Étienne-Jules Marey

"Seeing the invisible and pushing the boundaries of our senses"

By The Cinémathèque française

Étienne-Jules Marey à sa table de travailThe Cinémathèque française

Marey the Multi-talented Researcher

Étienne-Jules Marey was born in Beaune, France in 1830. He was a doctor, physiologist, biologist, biomechanist, and professor at the Collège de France, as well as being the first filmmaker in French cinema history. He was also a leading figure in 19th-century science who was behind a number of discoveries in the fields of medicine, human and animal locomotion, aviation, physical education, physiology, biomechanics, cinema, and more…

Le cardiographe et le sphygmographe de MareyThe Cinémathèque française

Seeing the Invisible and Pushing the Boundaries of Our Senses

During his lifetime, Marey doggedly pursued just one goal: to record all movement, whether it be humans, animals, fluids, moving objects, microscopic creatures… To do this, he first developed the "graphic method" that involved transcribing movement as marks on paper.

Le sphygmographe deuxième version - La méthode graphiqueThe Cinémathèque française

First Device

In 1859, Marey submitted a doctoral thesis in medicine and designed his first device. His "sphygmograph" invention, inspired by a German system, recorded a person's pulse, leading to new scientific theories about blood circulation. The "movement-exploring" machines he then built (including a cardiograph, a pneumograph, a myograph, and a polygraph) paved the way for major developments in the fields of medicine and physiology.

La trajectoire de l'aile de l'insecte - dessin au fusain by Étienne-Jules MareyThe Cinémathèque française

Men and Beasts

Marey progressed quickly in his studies of human walking, avian flight, and equine movement, making a wealth of important discoveries along the way. In the early 1860s, he applied his graphic method to insects, whose movements are especially complex and difficult to understand.

Aéroplane (fin des années 1870)The Cinémathèque française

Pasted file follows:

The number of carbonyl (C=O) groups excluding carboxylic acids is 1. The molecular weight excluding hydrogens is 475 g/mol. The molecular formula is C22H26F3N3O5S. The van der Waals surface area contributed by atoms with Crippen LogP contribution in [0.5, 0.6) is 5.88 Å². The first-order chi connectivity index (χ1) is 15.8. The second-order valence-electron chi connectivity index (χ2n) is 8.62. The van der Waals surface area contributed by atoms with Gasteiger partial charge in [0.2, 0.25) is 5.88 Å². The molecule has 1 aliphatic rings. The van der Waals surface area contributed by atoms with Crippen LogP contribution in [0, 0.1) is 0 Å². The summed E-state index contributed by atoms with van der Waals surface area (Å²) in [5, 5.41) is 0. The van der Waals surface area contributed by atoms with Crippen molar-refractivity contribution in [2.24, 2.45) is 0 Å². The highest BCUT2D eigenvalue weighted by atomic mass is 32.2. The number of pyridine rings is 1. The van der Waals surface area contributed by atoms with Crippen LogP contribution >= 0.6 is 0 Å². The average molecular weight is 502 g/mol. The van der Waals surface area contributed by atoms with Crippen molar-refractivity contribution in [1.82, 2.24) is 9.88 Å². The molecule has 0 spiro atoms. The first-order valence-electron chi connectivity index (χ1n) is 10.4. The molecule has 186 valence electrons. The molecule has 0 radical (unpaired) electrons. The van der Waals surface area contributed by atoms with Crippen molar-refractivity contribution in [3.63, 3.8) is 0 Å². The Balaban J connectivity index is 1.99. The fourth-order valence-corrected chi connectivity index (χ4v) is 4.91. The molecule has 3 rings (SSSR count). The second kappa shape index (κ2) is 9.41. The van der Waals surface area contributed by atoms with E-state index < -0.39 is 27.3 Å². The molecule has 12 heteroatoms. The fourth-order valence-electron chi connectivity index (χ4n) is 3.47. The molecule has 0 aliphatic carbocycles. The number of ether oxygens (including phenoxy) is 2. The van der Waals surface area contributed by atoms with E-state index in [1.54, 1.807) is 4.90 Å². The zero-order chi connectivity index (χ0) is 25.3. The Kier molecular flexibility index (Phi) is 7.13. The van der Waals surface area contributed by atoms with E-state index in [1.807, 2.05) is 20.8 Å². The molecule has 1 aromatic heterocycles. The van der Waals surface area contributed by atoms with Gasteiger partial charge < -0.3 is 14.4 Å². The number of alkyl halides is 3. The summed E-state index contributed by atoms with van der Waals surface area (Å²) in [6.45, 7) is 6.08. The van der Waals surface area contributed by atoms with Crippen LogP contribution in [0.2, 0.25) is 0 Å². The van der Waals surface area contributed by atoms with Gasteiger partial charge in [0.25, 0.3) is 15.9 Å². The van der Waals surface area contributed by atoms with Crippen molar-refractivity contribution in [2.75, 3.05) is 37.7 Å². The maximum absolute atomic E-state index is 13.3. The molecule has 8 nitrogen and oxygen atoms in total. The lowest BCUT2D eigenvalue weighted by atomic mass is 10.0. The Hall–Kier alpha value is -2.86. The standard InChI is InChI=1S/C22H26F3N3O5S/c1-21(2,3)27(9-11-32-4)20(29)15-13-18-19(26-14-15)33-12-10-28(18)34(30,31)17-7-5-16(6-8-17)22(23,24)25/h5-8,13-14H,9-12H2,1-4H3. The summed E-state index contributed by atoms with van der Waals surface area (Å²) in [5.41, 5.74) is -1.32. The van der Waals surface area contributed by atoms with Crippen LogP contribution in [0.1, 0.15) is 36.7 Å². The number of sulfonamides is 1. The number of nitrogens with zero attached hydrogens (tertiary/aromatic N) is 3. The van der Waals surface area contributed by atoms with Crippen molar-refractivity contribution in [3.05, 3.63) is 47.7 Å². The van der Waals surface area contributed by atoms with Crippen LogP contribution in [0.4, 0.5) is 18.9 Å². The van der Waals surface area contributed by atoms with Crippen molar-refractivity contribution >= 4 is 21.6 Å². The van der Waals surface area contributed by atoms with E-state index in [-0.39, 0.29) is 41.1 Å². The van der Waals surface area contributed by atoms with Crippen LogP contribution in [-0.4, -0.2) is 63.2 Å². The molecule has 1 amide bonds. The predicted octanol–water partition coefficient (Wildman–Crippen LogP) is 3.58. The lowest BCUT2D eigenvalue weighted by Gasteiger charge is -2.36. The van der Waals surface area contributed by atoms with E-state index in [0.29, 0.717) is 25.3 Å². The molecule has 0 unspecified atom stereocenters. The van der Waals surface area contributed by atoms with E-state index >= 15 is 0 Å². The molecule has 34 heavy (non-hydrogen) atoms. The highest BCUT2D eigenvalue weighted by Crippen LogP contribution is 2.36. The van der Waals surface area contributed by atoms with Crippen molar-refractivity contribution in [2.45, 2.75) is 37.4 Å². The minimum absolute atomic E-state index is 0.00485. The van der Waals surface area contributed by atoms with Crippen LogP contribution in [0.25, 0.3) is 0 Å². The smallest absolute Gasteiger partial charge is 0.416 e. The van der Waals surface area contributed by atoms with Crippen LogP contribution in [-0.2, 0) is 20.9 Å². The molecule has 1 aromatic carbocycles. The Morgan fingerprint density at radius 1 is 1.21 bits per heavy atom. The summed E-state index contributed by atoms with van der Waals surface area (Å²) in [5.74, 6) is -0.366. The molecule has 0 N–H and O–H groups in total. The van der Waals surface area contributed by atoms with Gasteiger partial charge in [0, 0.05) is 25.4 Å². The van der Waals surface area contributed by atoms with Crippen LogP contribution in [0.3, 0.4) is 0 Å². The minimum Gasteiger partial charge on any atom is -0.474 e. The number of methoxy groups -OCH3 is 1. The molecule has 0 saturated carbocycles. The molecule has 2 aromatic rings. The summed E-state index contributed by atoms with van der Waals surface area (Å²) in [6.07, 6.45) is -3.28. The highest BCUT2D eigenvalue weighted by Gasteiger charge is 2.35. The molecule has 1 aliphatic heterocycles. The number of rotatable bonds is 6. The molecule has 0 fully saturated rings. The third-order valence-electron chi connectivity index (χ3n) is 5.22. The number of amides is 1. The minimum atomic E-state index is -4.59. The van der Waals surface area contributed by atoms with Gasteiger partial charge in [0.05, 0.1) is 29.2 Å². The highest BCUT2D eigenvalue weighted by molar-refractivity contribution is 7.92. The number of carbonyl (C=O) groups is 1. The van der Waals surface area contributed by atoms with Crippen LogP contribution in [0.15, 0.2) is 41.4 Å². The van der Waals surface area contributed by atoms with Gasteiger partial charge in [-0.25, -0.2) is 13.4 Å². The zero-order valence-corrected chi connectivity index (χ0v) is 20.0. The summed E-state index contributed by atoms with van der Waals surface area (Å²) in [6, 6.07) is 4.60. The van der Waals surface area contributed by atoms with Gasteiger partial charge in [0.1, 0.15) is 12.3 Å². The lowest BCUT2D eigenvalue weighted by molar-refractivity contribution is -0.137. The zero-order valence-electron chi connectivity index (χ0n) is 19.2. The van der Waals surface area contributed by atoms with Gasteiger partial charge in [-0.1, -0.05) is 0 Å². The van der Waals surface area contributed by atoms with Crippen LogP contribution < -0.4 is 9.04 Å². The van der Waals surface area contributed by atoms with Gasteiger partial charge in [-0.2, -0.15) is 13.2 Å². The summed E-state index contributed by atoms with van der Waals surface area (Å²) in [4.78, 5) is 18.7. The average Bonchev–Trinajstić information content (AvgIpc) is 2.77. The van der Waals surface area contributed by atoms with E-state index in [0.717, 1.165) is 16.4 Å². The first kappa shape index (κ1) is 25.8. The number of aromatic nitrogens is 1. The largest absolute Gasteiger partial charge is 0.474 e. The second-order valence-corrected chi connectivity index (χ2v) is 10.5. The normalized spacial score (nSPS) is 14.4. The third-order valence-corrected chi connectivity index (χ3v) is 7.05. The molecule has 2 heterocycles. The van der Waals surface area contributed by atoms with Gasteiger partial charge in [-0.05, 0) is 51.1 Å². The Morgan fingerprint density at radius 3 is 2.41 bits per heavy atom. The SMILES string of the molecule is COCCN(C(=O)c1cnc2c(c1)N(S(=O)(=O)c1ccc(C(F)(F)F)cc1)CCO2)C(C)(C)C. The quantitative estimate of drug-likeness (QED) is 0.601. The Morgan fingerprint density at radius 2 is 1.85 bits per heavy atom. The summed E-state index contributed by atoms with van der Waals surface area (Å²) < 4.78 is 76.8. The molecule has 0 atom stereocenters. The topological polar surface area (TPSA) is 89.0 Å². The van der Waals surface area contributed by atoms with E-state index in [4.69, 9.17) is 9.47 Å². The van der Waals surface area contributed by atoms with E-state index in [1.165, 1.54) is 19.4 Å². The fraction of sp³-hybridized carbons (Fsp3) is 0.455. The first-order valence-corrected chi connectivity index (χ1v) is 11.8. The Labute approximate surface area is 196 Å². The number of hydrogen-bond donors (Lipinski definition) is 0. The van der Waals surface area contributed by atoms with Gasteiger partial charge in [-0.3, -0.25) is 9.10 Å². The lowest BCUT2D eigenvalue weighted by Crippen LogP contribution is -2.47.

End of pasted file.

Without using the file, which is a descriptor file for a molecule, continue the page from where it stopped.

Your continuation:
Aviation Pioneer

To study avian flight, Marey developed a whole range of devices that could record the slightest movement of birds, as well as their breathing and muscular effort. His research provided solid foundations for early aviation theoreticians; in 1879, an airplane designed by French engineer Victor Tatin was the first to leave the ground, if only by a few meters.

Le Cheval au galop - E. Muybridge by Eadweard MuybridgeThe Cinémathèque française

Muybridge and the Galloping Horse

In 1873, Marey established that galloping horses have all 4 hooves off the ground for a split second and that, at another moment, they also put all their weight onto one front leg. This observation inspired the American Leland Stanford and his English photographer Eadweard Muybridge to resume their previously abandoned attempts to take snapshots of moving horses.

La caméra chronophotographe à disque de verre (1887) by Étienne-Jules MareyThe Cinémathèque française

The Photographic Gun and the Chronophotographic Camera

Muybridge's famous galloping horse photos taken in 1878 persuaded Marey to turn his hand to photography too. In 1882, he developed the photographic gun, which could take 12 shots per second. He then designed a much more powerful camera with a glass plate and took beautifully clear and precise shots of walking men and how they moved; their "outlines." The "chronophotographic" method was born.

Course vive - Chronophotographie sur plaque de verre by Étienne-Jules MareyThe Cinémathèque française

Scientific and Artistic Shots

Marey's chronophotographs represented something of a revolution in scientific imaging and the history of esthetic forms. They were forerunners of modern art, abstraction, futurism, and 20th-century kinetic art. Artist Marcel Duchamp admitted to being largely inspired by Marey's chronophotographs when creating his work "Nude Descending a Staircase" (1912), which shook up the modern art scene.

Nu descendant un escalier - Marcel Duchamp, 1912 (conservé au Philadelphia Museum of Art), Marcel Duchamp, From the collection of: The Cinémathèque française
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Les "clichés géométriques" de Marey by Étienne-Jules MareyThe Cinémathèque française

From Marey to James Cameron

For some shots, Marey dressed his subject in a black suit with bright lines and dots on their joints. The camera only captured the bright trajectory of these moving points. The "geometric shots" he obtained enabled him to create some magnificent outline drawings. This method was the forerunner of modern motion and performance capture techniques as made famous by James Cameron's film, "Avatar."